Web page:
Output:

more_results
<Top 1 Results for Or([Term('content', 'example', boost=0.6588835188105945), Term('content', 'second', boost=0.6588835188105945), Term('content', 'hello', boost=0.5617184491361429), Term('content', 'world', boost=0.5617184491361429)]) runtime=0.0038603000000136944>  

If we want to know the number of matched documents we can call len(results) but on very large indexes it can cause delay, but there is a way avoid this by getting just low and high estimate.

found = results.scored_length()
if results.has_exact_length():
    print("Scored", found, "of exactly", len(results), "documents")
else:
    low = results.estimated_min_length()
    high = results.estimated_length()

    print("Scored", found, "of between", low, "and", high, "documents")    

Below you can find full python source code for the above and references to the Whoosh documentation and other articles about Whoosh. You will find how to use Whoosh with pandas or how to use Whoosh with web2py for web crawling project.

# -*- coding: utf-8 -*-

from whoosh.fields import Schema, TEXT, ID
from whoosh import index

#To create an index in a directory, use index.create_in:

import os.path

if not os.path.exists("indexdir"):
    os.mkdir("indexdir")
    
schema = Schema(title=TEXT(stored=True), path=ID(stored=True), content=TEXT(stored = True))


ix = index.create_in("indexdir", schema)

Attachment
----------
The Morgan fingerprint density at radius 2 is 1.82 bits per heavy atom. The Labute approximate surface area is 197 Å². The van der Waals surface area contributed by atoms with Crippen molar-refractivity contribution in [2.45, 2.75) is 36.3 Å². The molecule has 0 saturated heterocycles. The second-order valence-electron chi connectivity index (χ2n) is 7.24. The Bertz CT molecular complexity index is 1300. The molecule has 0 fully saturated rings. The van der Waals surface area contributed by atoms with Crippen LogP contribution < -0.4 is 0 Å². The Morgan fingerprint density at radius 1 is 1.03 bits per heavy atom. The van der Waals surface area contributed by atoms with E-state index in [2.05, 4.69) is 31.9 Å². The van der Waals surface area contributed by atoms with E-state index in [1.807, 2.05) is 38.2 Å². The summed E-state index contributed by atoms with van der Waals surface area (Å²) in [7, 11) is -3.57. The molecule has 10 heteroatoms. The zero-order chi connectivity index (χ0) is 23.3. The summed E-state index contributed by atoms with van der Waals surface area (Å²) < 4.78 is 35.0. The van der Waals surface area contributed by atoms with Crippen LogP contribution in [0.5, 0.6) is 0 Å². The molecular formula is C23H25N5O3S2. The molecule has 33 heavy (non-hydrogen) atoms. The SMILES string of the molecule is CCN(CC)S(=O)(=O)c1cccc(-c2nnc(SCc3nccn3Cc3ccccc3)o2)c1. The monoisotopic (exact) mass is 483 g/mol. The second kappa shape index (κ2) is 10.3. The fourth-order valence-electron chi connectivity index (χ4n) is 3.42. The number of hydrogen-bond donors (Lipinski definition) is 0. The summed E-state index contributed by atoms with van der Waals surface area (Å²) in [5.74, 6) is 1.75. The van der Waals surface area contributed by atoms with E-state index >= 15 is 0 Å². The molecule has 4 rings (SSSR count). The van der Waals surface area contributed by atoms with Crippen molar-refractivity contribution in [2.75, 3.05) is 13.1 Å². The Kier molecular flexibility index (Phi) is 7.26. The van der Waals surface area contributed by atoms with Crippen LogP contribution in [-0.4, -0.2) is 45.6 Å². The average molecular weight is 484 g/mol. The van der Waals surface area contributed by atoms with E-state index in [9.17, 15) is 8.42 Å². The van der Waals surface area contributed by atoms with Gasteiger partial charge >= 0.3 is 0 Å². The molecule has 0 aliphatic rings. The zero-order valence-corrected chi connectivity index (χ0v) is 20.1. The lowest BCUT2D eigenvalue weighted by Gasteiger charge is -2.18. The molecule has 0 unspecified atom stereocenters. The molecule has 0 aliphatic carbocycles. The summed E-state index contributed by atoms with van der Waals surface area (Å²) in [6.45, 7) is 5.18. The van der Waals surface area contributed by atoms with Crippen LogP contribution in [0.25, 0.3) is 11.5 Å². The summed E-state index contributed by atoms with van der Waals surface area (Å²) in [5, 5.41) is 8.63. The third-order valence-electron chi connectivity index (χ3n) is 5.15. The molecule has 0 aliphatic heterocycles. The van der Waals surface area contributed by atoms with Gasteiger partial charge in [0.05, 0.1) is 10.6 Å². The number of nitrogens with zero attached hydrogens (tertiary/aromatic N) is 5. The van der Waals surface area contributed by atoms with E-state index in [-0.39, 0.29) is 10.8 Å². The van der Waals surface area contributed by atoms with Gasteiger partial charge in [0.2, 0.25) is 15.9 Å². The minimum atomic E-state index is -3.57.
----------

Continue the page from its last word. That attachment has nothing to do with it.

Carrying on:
writer = ix.writer()
writer.add_document(title=u"My document", content=u"This is my python document! hello big world",
                    path=u"/a")
writer.add_document(title=u"Second try", content=u"This is the second example hello world.",
                    path=u"/b")
writer.add_document(title=u"Third time's the charm", content=u"More examples. Examples are many.",
                    path=u"/c")

writer.commit()


from whoosh.qparser import QueryParser

with ix.searcher() as searcher:
     query = QueryParser("content", ix.schema).parse("hello world")
     results = searcher.search(query, terms=True)
     print(results[0])

     for r in results:
         print (r, r.score)
         # Was this results object created with terms=True?
         if results.has_matched_terms():
            # What terms matched in the results?
            print(results.matched_terms())
        
     # What terms matched in each hit?
     print ("matched terms")
     for hit in results:
        print(hit.matched_terms())

     

     print ("more_results")
     first_hit = results[0]
     more_results = first_hit.more_like_this("content")
     print (more_results)     
        
    
found = results.scored_length()
if results.has_exact_length():
    print("Scored", found, "of exactly", len(results), "documents")
else:
    low = results.estimated_min_length()
    high = results.estimated_length()

    print("Scored", found, "of between", low, "and", high, "documents")    

References

1. Quickstart
2. Developing a fast Indexing and Full text Search Engine with Whoosh: A Pure-Python Library
3. Whoosh , Pandas, and Redshift: Implementing Full Text Search in a Relational Database
4. USING WHOOSH WITH WEB2PY